CS | Computer Networks Notes No.1

CS | Computer Networks Notes (NO.1)

1-1 A day in the life of an application

Network application

  • Read and write data over network

  • Dominant model: bidreactional, reliable byte stream connection

    • One side reads what the other write

    • Operates in both directions

    • Reliable (unless connection breaks)

First example: The world wide web

The world wide web works using something called HTTP, which stands for the HyperText Transfer.

In HTTP, a client opens a connection to a server and sends commands to it. The most common command is GET, which requests a page.

HTTP was designed to be a document-centric way for programs to communicate.

ln the example of the www.stanford.edu webpage, a 200 OK response would include the HyperText that describes the main Stanford page. There are other kinds of requests,such as PUT, DELETE, and INFO, as well as other responses such as 400 Bad Request.

Second example: BitTorrent

BitTorrent is a program that allows people to share and exchange large files.

Unlike the web, where a client requests documents from a server, in Bitiorrent a client requests documents from other clients. So that a single client can request from many others in paralel, BitToerent breaks files up into chunks of data called pieces.

When a client downloads a complete piece another client, it then tells other clients it has that piece so they can download it too. These collections of collaborating clients are called swarm. So we talk about a client joining or leaving the swarm.

BitTorrent uses the exact same mechaiem as the world wide web: a reliable, bidirectional data stream. But it uses it in a slightly more complex way. When a client wants to download a file, it first has to find something called a torrent file, Usually, you find this using the world wide Web and download it using, you auessed it, HTTP. This torrent file describes some information about the data file you want to download. lt also tells BitTorrent about who the tracker is for that torrent.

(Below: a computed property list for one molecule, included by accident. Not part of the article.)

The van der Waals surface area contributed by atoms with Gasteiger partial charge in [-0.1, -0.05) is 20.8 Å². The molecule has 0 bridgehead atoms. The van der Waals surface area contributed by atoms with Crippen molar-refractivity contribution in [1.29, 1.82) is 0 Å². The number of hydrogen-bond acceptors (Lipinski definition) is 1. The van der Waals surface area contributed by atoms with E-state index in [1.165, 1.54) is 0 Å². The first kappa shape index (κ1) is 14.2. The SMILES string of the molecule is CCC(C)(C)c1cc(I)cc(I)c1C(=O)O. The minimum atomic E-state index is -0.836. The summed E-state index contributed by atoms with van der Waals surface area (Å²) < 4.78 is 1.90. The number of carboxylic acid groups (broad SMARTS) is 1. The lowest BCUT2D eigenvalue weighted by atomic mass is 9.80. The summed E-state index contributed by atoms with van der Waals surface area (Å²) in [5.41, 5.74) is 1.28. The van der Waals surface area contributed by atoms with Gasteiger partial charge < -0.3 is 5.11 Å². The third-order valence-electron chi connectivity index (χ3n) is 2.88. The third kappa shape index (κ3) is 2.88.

A tracker is a node that keeps track (hence the name) of what clients are members of the swarm. To join a torrent, your client contacts the tracker, again, over HTTP, to request a list of other clients. Your client open connections to some of these clients and starts requesting piece of the file. Those clients, in turn, can request pieces on your own. Futhermore, when a new client joins the swarm, it might tell this new client to connect to your client. So rather than a single connection between a dlient and one server. vou have a dense graph of connections between clients, dynamically exchanging data.

Example 3: Skype

It doesn't have any official documentation on how it works internally.

In 2011, however, Efim Bushmanov reverse engineered the protocol and published open source code.

This called ‘’reverse connection’’

So what dose Skype do if both clients are behind NATs? To handle this case, Skype introduces a second kind of server, called a relay.

1-2 The 4 layer Internet Model


Bi-directional reliable byte stream between two applications,using application-specific semantics

  • http / bit-torrent / ...


Guarantees correct, in-order delivery of data end-to-end.Controls congestion.

  • TCP / UDP / ...


Delivers datagrams end-to-end.Best-effort delivery- no guarantees.

  • Must use the lnternet Protocol (IP).


Delivers data over a single link between an end hostand router, or between routers

In summary

Bidirectional, reliable byte stream

  • Building block of most applications today
  • Other models exist and are used, we'll cover them later in the class

Abstracts away entire network -- just a pipe between two programs

Application level controls communication pattern and payloads

  • World Wide Web (HTTP)
  • Skype
  • Bit Torrent

Four layers:

IP is the "thin waist":